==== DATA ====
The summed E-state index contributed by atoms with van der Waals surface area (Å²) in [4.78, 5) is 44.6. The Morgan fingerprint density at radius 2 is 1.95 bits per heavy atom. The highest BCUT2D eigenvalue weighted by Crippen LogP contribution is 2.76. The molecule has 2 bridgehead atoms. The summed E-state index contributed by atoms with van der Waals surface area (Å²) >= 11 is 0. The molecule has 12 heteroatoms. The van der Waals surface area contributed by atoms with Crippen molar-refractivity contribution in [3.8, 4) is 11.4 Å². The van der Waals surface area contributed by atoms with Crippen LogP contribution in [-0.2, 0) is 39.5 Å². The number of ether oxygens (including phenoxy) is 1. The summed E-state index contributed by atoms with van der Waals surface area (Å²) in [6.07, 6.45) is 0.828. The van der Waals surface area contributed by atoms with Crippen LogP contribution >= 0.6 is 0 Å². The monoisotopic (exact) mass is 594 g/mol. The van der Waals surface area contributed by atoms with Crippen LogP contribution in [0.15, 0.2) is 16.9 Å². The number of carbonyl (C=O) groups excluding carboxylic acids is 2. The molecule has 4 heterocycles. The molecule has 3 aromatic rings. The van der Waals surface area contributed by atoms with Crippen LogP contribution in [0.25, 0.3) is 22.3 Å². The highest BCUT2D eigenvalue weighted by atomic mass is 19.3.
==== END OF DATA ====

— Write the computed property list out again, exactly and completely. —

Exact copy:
The summed E-state index contributed by atoms with van der Waals surface area (Å²) in [4.78, 5) is 44.6. The Morgan fingerprint density at radius 2 is 1.95 bits per heavy atom. The highest BCUT2D eigenvalue weighted by Crippen LogP contribution is 2.76. The molecule has 2 bridgehead atoms. The summed E-state index contributed by atoms with van der Waals surface area (Å²) >= 11 is 0. The molecule has 12 heteroatoms. The van der Waals surface area contributed by atoms with Crippen molar-refractivity contribution in [3.8, 4) is 11.4 Å². The van der Waals surface area contributed by atoms with Crippen LogP contribution in [-0.2, 0) is 39.5 Å². The number of ether oxygens (including phenoxy) is 1. The summed E-state index contributed by atoms with van der Waals surface area (Å²) in [6.07, 6.45) is 0.828. The van der Waals surface area contributed by atoms with Crippen LogP contribution >= 0.6 is 0 Å². The monoisotopic (exact) mass is 594 g/mol. The van der Waals surface area contributed by atoms with Crippen LogP contribution in [0.15, 0.2) is 16.9 Å². The number of carbonyl (C=O) groups excluding carboxylic acids is 2. The molecule has 4 heterocycles. The molecule has 3 aromatic rings. The van der Waals surface area contributed by atoms with Crippen LogP contribution in [0.25, 0.3) is 22.3 Å². The highest BCUT2D eigenvalue weighted by atomic mass is 19.3.